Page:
The #28 prospect in the 2014 high school class according to the RSCI
, Devin Robinson had an uneven freshman campaign, bouncing in and out of Billy Donovan's starting lineup and struggling to be consistently productive or efficient on either end of the floor. With Donovan moving on to coach the Oklahoma City Thunder, in came Mike White from Louisiana Tech, who led Florida to an NIT appearance and was able to get a little more out of the enigmatic Robinson as a sophomore.
Robinson contemplated entering his name in the 2016 Draft to gauge his standing among NBA teams, but was unable to once medical tests conducted after the season revealed a stress fracture in the navicular bone of his left foot. He underwent surgery in April and was scheduled to be sidelined for 4-6 months, and has indeed yet to be fully cleared to play, even if that is likely to happen soon according to reports.
The injury was a setback considering how much the 21-year old Robinson could have used a full off-season to work on his body, skill-set and feel for the game, all of which have considerable room to grow still.
Robinson passes the eye test and then some, as he has excellent size and length for the small forward position, to go along with an ideal basketball frame and smooth athleticism. His body hasn't filled out quite as much as some may have hoped when he first burst onto the scene at the 2013 adidas EuroCamp, particularly in the lower body, as he has narrow hips and very thin legs and quads that hamper him on both ends of the floor. Being unable to work on his lower body all summer was certainly not ideal in that regard.
Offensively, Robinson operated primarily as a floor-spacing combo forward for the Gators, who runs the court in transition and occasionally crashes the offensive glass. Almost half of his field goal attempts came from beyond the arc, and he was able to convert a solid 34% of them as sophomore, up from 26% as a freshman. His free throw percentage also rose from 64 to 77%, which is another indication of his improvement as a perimeter shooter, and a very important factor for his NBA stock.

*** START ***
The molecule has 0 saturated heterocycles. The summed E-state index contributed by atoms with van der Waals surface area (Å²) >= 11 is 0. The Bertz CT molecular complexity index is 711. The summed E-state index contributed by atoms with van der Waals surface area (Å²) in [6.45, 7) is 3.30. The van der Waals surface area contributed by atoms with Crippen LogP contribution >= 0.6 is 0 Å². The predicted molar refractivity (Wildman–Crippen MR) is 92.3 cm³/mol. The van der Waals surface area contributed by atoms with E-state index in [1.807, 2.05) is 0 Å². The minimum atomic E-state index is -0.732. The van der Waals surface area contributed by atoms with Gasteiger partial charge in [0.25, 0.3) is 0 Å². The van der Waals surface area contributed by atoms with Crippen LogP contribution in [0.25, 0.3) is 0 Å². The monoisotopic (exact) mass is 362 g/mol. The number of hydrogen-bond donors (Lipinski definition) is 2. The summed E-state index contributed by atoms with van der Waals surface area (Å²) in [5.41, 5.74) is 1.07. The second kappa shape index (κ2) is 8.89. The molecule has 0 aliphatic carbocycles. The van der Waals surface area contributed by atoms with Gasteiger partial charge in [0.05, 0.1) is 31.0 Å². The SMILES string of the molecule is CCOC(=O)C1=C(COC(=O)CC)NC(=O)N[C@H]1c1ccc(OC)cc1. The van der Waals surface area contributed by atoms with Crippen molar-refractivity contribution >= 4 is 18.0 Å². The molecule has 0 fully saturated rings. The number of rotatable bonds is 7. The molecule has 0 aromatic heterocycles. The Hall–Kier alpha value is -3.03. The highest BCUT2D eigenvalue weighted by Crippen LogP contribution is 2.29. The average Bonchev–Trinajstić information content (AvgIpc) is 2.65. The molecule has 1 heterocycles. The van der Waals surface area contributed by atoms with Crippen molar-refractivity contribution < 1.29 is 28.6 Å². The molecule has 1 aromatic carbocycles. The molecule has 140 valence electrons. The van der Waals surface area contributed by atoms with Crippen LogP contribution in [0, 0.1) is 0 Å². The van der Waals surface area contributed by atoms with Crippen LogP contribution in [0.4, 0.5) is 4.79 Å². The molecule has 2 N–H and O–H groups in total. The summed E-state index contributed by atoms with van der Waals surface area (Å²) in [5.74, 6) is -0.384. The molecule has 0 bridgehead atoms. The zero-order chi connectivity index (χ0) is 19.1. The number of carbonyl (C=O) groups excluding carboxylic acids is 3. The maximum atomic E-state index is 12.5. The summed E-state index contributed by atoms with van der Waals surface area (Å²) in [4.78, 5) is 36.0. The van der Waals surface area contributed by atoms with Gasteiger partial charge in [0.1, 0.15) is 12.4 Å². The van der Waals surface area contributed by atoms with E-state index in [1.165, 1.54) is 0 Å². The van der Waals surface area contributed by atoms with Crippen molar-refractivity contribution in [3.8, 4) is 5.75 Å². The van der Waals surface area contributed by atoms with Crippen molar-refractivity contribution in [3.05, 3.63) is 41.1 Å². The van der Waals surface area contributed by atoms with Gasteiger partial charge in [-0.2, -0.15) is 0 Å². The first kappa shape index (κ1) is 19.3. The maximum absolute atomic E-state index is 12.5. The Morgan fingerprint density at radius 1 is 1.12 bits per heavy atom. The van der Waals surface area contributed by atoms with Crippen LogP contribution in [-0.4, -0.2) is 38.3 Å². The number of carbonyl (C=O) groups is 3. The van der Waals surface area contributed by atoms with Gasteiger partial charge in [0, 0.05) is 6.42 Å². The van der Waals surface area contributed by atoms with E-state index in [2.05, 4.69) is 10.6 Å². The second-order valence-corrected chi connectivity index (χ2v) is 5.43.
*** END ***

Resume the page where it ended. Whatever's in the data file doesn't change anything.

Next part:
Beyond the numbers, Robinson boasts a compact and repeatable shooting stroke with his feet set, and proved to be fairly reliable in catch and shoot situations. His form tends to break down somewhat when closely contested or forced to shoot off the dribble, as his release isn't ultra-quick, and he doesn't have the most natural touch.
Although able to attack closeouts in a straight line, anything more than that is mostly an adventure for Robinson at this stage, as his ball-skills are very much a work in progress. He struggles to create space for himself in the half-court, and doesn't have the ability to get low with the ball, change speeds, directions or hands, or find the open man if the defense rotates towards him.
A smooth leaper off two feet, Robinson can finish around the basket with authority off cuts or running the floor in transition, but his lack of lower body strength is an issue when trying to use his athleticism around the rim off of one foot in the half-court. He looks very off balance on many of his attempts inside the paint, crumbling in traffic at the first sign of contact, and not being particularly crafty or creative using the glass. His rudimentary ball-handling ability doesn't do him too many favors in this area, as when he is able to create a driving angle to the basket, he often has a defender glued to his hip, leading to difficult attempts.
Robinson's passing ability is also in need of refinement, as he generated just 17 assists in 832 minutes last season, or one every 49 minutes he was on the floor. His 4% assist percentage would be considered poor for a center, let alone someone expected to see major minutes on the perimeter. To Robinson's credit, he didn't turn the ball over too frequently (9% TO%), as he simply wasn't asked to do much ball-handling for the Gators, something that might change somewhat this season as he likely inherits some offensive responsibility from departed combo forward and leading scorer Dorian Finney-Smith.
Defensively, Robinson showed some interesting things at times last year, particularly when tasked with guarding opposing ball-handlers, something he can do fairly impressively. He can get in a low stance, move his feet fluidly and make it very difficult for smaller players to get their shot off with his length.
With that said, Robinson has a long ways to go in this area to reach his full potential, as his average combination of technique, awareness and intensity often makes him far less effective than you'd hope. He has a tendency to fall asleep at times in his stance, losing his focus off the ball and being a split-second late with his reactions, resulting in wide open looks on the perimeter. That's part of the reason why Robinson has averaged a paltry 1.0 steals and .9 blocks per-40 thus far in his career, despite his terrific physical tools. He also doesn't always fight over the top of screens due to his lack of lower body strength, and can get pushed around mercilessly inside by stronger players. Players his size are increasingly used as floor-spacing PFs in todays' NBA, but it might be a while until Robinson is able to do so effectively.
It will be interesting to see what kind of season Robinson is able to put together as an underclassman, as the Gators will certainly be hoping to make a return to the NCAA Tournament after missing out for the last two years. They'll need Robinson to make strides on both ends of the floor and show he has the mentality to start to reach the significant potential he showed earlier on in his career.